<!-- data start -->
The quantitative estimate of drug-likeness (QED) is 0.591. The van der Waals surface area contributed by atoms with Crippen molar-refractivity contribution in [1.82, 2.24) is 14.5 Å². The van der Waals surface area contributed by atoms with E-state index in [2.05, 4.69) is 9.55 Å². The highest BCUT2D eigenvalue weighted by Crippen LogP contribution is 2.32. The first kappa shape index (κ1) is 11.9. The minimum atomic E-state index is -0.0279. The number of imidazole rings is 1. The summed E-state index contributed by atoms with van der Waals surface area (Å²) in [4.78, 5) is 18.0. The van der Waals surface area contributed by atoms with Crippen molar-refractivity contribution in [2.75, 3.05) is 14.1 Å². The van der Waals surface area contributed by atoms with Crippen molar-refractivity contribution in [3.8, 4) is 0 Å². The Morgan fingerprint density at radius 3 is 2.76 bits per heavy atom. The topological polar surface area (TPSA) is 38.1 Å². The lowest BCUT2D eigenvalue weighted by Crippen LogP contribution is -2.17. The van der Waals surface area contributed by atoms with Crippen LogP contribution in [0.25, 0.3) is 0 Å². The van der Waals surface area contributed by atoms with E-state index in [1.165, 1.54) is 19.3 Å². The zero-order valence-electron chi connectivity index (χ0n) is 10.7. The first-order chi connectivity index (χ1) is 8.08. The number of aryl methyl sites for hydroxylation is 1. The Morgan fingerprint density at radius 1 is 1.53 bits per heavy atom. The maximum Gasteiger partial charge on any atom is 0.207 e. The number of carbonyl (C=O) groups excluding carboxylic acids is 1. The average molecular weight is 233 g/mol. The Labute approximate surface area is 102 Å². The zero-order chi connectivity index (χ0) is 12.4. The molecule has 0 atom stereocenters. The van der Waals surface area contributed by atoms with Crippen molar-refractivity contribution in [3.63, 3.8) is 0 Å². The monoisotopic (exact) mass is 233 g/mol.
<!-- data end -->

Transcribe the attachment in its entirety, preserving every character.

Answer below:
The quantitative estimate of drug-likeness (QED) is 0.591. The van der Waals surface area contributed by atoms with Crippen molar-refractivity contribution in [1.82, 2.24) is 14.5 Å². The van der Waals surface area contributed by atoms with E-state index in [2.05, 4.69) is 9.55 Å². The highest BCUT2D eigenvalue weighted by Crippen LogP contribution is 2.32. The first kappa shape index (κ1) is 11.9. The minimum atomic E-state index is -0.0279. The number of imidazole rings is 1. The summed E-state index contributed by atoms with van der Waals surface area (Å²) in [4.78, 5) is 18.0. The van der Waals surface area contributed by atoms with Crippen molar-refractivity contribution in [2.75, 3.05) is 14.1 Å². The van der Waals surface area contributed by atoms with Crippen molar-refractivity contribution in [3.8, 4) is 0 Å². The Morgan fingerprint density at radius 3 is 2.76 bits per heavy atom. The topological polar surface area (TPSA) is 38.1 Å². The lowest BCUT2D eigenvalue weighted by Crippen LogP contribution is -2.17. The van der Waals surface area contributed by atoms with Crippen LogP contribution in [0.25, 0.3) is 0 Å². The van der Waals surface area contributed by atoms with E-state index in [1.165, 1.54) is 19.3 Å². The zero-order valence-electron chi connectivity index (χ0n) is 10.7. The first-order chi connectivity index (χ1) is 8.08. The number of aryl methyl sites for hydroxylation is 1. The Morgan fingerprint density at radius 1 is 1.53 bits per heavy atom. The maximum Gasteiger partial charge on any atom is 0.207 e. The number of carbonyl (C=O) groups excluding carboxylic acids is 1. The average molecular weight is 233 g/mol. The Labute approximate surface area is 102 Å². The zero-order chi connectivity index (χ0) is 12.4. The molecule has 0 atom stereocenters. The van der Waals surface area contributed by atoms with Crippen molar-refractivity contribution in [3.63, 3.8) is 0 Å². The monoisotopic (exact) mass is 233 g/mol.